Ignorance is never random.
~ Gunner Myrdal
We are living in a period of dramatic change. It became obvious on 9/11. The 2008 financial crisis, Brexit and the US Presidential election are more recent markers of a big shift. Humans are changing the way they view morality, religion, politics, education and marriage, just to name a few domains. The old is breaking down and the new is emerging, albeit clumsily at times. When I get rattled I have to remind myself to look at the big picture and recognize I am living in the middle of a broad cycle of human evolution.
We typically resist deep change. Most of us settle for the devil we know. Then we get thrown off balance when we are faced with a reality that conflicts with our expectations. We rationalize that we aren’t shocked, sad or angry or we get overwhelmed with what’s happening and want to escape or shut down. It seems completely human during times of uncertainty to feel a sense of excitement and vulnerability. I know I am feeling this way and trying to stay open to everyone’s worldview and to what’s changing and what’s to come.
How to Deal with Change
During periods of rapid and extreme change we need as big a perspective as we can get in order to stay emotionally grounded and make good decisions. When the world around you is shifting all the time, ignorance (a lack of knowledge, awareness, or a blind spot) becomes a big leadership, communication and relationship-building liability.
To help adjust to and direct change, leaders need two skills: The capacity to objectively take in a wide range of information and the ability manage relationships with people who think different than they do.
I’ve been asking myself, “How do I broaden my perspective? Isn’t my worldview fixed, a function of my upbringing, culture and life experience? Isn’t it right to hold tightly to my well-established beliefs? How do I become aware of what I don’t know?” Our ignorance is not an accident or act of fate. The Myrdal quote (he’s a Swedish sociologist) reminds me that I create and reinforce my own perspective. If my worldview is skewed to a larger degree than I want to admit, it’s my own doing.
You are less Open-minded than You Think
Have you ever noticed that you start to feel tired, distracted, annoyed or confused when you read certain material or listen to certain individuals speak? It’s as though your IQ drops 30 percent when you come across unfamiliar material that challenges beliefs you feel strongly about. If you pay attention to when this happens you will notice that you are not enjoying the content or the source, you are too busy judging, resisting or avoiding it and you can’t really process it. It may be more accurate to say you don’t want to process it.
If you are a Fox News viewer you may find it hard to watch CNN and vice versa. Our mind will resist absorbing what we don’t want to know about or can’t deal with. Hence, we move through our lives not bothering to learn what we don’t want to process. The result: Our liberal lens just keeps getting more liberal or our conservative lens keeps getting more conservative.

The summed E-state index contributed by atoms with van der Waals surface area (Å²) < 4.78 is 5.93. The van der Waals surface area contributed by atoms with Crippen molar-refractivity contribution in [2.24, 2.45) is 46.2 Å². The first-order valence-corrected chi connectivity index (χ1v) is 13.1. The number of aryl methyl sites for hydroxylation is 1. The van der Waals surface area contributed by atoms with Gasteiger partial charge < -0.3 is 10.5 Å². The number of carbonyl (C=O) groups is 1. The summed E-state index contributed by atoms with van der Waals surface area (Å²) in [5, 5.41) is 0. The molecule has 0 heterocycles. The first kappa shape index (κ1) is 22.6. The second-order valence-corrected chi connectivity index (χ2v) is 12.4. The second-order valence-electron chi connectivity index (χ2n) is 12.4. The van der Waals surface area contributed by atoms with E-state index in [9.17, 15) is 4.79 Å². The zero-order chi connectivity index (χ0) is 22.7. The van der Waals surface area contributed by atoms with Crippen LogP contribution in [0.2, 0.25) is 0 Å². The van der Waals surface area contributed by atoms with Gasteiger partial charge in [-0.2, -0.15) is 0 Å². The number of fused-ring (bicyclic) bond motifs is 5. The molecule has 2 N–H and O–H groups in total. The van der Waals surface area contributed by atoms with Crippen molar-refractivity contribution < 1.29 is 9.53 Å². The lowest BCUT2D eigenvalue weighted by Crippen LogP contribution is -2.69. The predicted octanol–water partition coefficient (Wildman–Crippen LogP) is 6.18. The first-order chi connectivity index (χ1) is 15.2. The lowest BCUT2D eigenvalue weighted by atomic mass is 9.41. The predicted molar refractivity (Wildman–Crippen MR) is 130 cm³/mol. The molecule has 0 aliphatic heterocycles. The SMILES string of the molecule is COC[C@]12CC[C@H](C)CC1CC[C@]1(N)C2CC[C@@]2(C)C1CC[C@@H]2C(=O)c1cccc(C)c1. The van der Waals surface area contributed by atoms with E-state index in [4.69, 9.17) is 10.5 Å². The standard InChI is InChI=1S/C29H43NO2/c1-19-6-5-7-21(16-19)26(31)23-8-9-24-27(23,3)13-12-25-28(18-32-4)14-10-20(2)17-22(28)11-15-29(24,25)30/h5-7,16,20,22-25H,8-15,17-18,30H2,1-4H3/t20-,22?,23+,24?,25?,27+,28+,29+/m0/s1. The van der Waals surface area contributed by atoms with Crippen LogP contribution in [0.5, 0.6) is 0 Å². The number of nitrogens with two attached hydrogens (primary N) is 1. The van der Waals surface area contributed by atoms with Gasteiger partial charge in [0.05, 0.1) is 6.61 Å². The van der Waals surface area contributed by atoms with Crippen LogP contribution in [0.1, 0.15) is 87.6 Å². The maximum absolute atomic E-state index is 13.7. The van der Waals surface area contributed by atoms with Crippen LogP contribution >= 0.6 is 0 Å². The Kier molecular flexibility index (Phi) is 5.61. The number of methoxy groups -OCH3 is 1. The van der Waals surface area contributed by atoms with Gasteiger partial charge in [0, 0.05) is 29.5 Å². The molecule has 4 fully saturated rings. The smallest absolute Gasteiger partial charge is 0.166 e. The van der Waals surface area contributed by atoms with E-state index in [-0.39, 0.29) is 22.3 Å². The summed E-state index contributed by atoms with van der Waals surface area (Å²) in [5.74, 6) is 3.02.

We are conditioned to stick with the beliefs we are so certain are true rather than step into the uncertainty that comes from being exposed to opposing perspectives. In fact, studies have shown we are more afraid of experiencing physical pain than we are of experiencing uncertainty.
What’s it take to be a Conscious Leader?
The conscious leader has the capacity to see both sides. The Buddhists refer to this as “nondual thinking” or living from the perspective of the Middle Way. The conscious leader knows there is some truth in all perspectives and that the secret to making informed decisions and living a fulfilling life is being open to all new information before deciding what aligns with his or her deepest core values.
Developing an open mind takes practice. It starts with tuning into your resistance to challenging your unexamined beliefs. Then you need to build up your tolerance to exposing yourself to information that is foreign or outside your familiar and comfortable zone. Sometimes we get help in form of life circumstances. Say you are opposed to homosexuality and your 20-year-old son announces he is gay. If we look carefully, we are being challenged to open up every day by the people in our lives that see things differently. We choose to challenge our beliefs or stay ignorant.
How to Reduce your Ignorance
I am increasingly aware of just how little I know about the topics and people I have strong negative opinions about. In order to feel connected to others and be empathetic I have to do the work to become more aware of my blind spots and chosen areas of ignorance.
If you want to build your capacity for Middle Way thinking, try this practice. Once a day for a week tune into the media outlet you most resist—the Wall Street Journal or the New York Times, Rachel Madow or Bill O’Reilly. Set a timer and see how long you can watch the channel without becoming angry, critical, judgmental, or emotionally shut down. Stop watching when you feel the big resistance. Try the practice again the next day and see if you can go longer and be more curious. You could do this practice with people in your life as well but people don’t respond to a remote control.
As you practice leaning in to what you most want to resist you become less emotionally reactive. At a minimum, you will start to notice your resistance or openness. When you reduce your ignorance you can see the big picture and are more tolerant and more able to build the bridges necessary to lead change (not to mention better equipped to manage family gatherings over the holidays).